The bond market usually runs in the background in people’s minds, with most only paying attention when yields are wavering one way or the other. More recently, yields have mostly dipped lower as the consensus called for them to rise. This was enough to grab the attention of investors.
Recall that the yield on 10-year treasury bills was supposed to be heading towards 2% this year, more than double where it ended 2020, in a context of continued reopening of the economy, made possible by the introduction of vaccines against Covid-19 and the push provided by monetary and fiscal stimulus measures on an unprecedented scale.
But after approaching the 1.75% mark at the end of the first quarter, the key benchmark yield largely beat those expectations by reversing and falling. On Thursday, the 10-year rate was close to 1.25%, its lowest level since February. Even outside the confines of the bond market, this raises a question: what is wrong with this picture?
After all, the economy has been booming, accompanied by rising inflation, the exact opposite of what would be conducive to lower yields and higher prices. According to consensus estimates by economists, US gross domestic product grew at an annual rate of 9.6%. The predictions were accompanied by a parade of anecdotes about house price bubbles and shortages of used cars, as well as workers. At the same time, the main stock market indices were hitting or approaching records.
Still, the bond market didn’t seem to get the message. A month ago, this column claimed that the market seemed to be looking more towards the future. Yields rose sharply at the start of the year, ahead of the current strong economic gains. But the bond market is now adjusting to the prospect of more moderate growth in the second half of the year, with reduced budget largesse and no stimulus checks of $ 1,400 or $ 600. And he anticipates the possible prospect of the Federal Reserve slowing its purchases of securities, which currently inject $ 120 billion per month into the financial system.
And as yields slumped and bonds rallied, stocks retreated towards the middle of the week for fear of the debt market message. But after the 10-year keynote rebounded from the psychological support level of 1.25% early Thursday, which also coincided with the 200-day moving average of the benchmark yield, stocks retreated from their funk. At the end of the shortened vacation week, the
Dow Jones industrial average,
index, and the
hit record highs, with gains of around 1% on average, while the yield on the 10-year note stood at 1.35%.
Looking ahead to the week ahead, investors returning from an extended Independence Day hiatus will be faced with a plethora of key economic data, important testimony from Congress President Jerome Powell, and the start of second quarter earnings season.
Figures on the economy suggest that the booming second quarter ended with a stagflationary whimper. On the inflation side, consumer prices would have increased by 0.5% in June, against 0.6% in May, and are 5% above the level of the previous year, just like the previous month. Retail sales are estimated to have fallen 0.6% in June, on top of a 1.3% drop in May, largely due to lower auto sales. The latter could reflect tight supplies of certain models, due to shortages of semiconductor chips. However, there are signs that the used car market is boiling. Nomura economists note a 1.3% drop in the Mannheim used car index last month.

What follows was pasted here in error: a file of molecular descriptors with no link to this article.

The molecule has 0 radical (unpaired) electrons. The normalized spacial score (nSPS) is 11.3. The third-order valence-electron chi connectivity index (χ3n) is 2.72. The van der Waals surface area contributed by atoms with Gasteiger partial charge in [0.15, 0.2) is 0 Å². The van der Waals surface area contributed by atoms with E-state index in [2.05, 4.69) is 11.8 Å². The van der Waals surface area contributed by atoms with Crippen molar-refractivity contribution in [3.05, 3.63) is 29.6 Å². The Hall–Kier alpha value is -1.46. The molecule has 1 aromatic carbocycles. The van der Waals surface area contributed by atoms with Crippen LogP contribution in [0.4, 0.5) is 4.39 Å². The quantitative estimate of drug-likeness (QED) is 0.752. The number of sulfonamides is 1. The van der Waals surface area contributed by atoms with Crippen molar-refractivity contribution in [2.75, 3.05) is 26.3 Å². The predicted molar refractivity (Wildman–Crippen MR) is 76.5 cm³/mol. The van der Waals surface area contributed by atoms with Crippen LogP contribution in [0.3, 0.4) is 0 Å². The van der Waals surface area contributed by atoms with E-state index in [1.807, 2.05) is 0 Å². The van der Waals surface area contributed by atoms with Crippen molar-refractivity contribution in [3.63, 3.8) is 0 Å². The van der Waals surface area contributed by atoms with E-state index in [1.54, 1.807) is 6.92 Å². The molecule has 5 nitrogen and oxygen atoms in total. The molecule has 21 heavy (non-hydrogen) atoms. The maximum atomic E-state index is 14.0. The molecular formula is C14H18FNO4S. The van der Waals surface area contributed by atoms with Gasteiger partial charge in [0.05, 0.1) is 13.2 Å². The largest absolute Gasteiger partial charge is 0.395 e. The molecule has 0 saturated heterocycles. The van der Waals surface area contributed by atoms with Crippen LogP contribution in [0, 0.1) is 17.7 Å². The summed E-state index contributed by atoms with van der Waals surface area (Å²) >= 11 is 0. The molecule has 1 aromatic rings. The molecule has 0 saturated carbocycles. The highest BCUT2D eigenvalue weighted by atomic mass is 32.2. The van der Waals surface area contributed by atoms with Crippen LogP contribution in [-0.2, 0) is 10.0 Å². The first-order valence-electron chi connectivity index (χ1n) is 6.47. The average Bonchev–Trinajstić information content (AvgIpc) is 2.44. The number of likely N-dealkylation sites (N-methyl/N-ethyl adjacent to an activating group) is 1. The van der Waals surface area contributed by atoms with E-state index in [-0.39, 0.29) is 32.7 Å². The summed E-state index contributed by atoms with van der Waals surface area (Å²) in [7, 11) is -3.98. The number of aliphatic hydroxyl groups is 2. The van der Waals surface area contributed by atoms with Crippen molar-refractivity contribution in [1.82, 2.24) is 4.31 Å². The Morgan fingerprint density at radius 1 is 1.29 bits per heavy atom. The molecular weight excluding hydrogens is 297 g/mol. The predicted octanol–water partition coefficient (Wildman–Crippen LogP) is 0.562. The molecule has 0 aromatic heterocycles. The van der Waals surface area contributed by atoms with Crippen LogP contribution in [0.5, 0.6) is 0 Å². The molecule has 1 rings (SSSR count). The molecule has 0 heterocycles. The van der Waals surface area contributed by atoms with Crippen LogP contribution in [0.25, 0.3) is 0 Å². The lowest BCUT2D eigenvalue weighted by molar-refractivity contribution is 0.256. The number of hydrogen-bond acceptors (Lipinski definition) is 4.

Powell will likely be asked (by the House Financial Service Committee on Wednesday and the Senate Banking Panel on Thursday) how the Fed sees the economy growing, particularly on jobs. His prepared testimony, released Friday, discusses the gap between job vacancies – a record 9.21 million in May, according to the latest Jolts (Job Openings and Labor Turnover Survey) – and unemployment, which has soared. at 5.9% in June. There is little that monetary policy can do to address this mismatch other than to keep the economy running, risking further inflationary pressures and market distortions.
Market participants are hoping Powell’s Inquisitors question him about the impact of the Fed’s pending securities purchases on bonds, stocks and housing.
On the last point, even some Fed officials have started to wonder when to cut the $ 40 billion in agency mortgage-backed securities that the central bank buys each month amid a housing boom. Most Fed watchers don’t see a drop in mortgage or treasury purchases until next year. The statement prepared by Powell reiterates that before the Fed cuts back on buying, it will give sufficient notice to avoid disrupting markets.
The Fed isn’t the only central bank to watch. The People’s Bank of China eased monetary policy on Friday. After the Asian markets closed, he announced a larger-than-expected 0.5% reduction in banks’ reserve requirement ratios, freeing up one trillion yuan ($ 154 billion) in cash.
Bank of America‘s
The strategy team, led by Michael Hartnett, notes that spreads on Chinese high yield bonds have increased sharply (by three percentage points, to reach 11 percentage points, a sign of credit strains) over the past six years. last few weeks. This was accompanied by a collapse in large-cap Chinese tech stocks. Lower bond yields are not bullish if accompanied by wider spreads, they stress. The PBOC’s measures appear to ease this credit distress, which has also affected Chinese real estate.
On both sides of the globe, central banks and interest rates remain essential for markets.
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Write to Randall W. Forsyth at firstname.lastname@example.org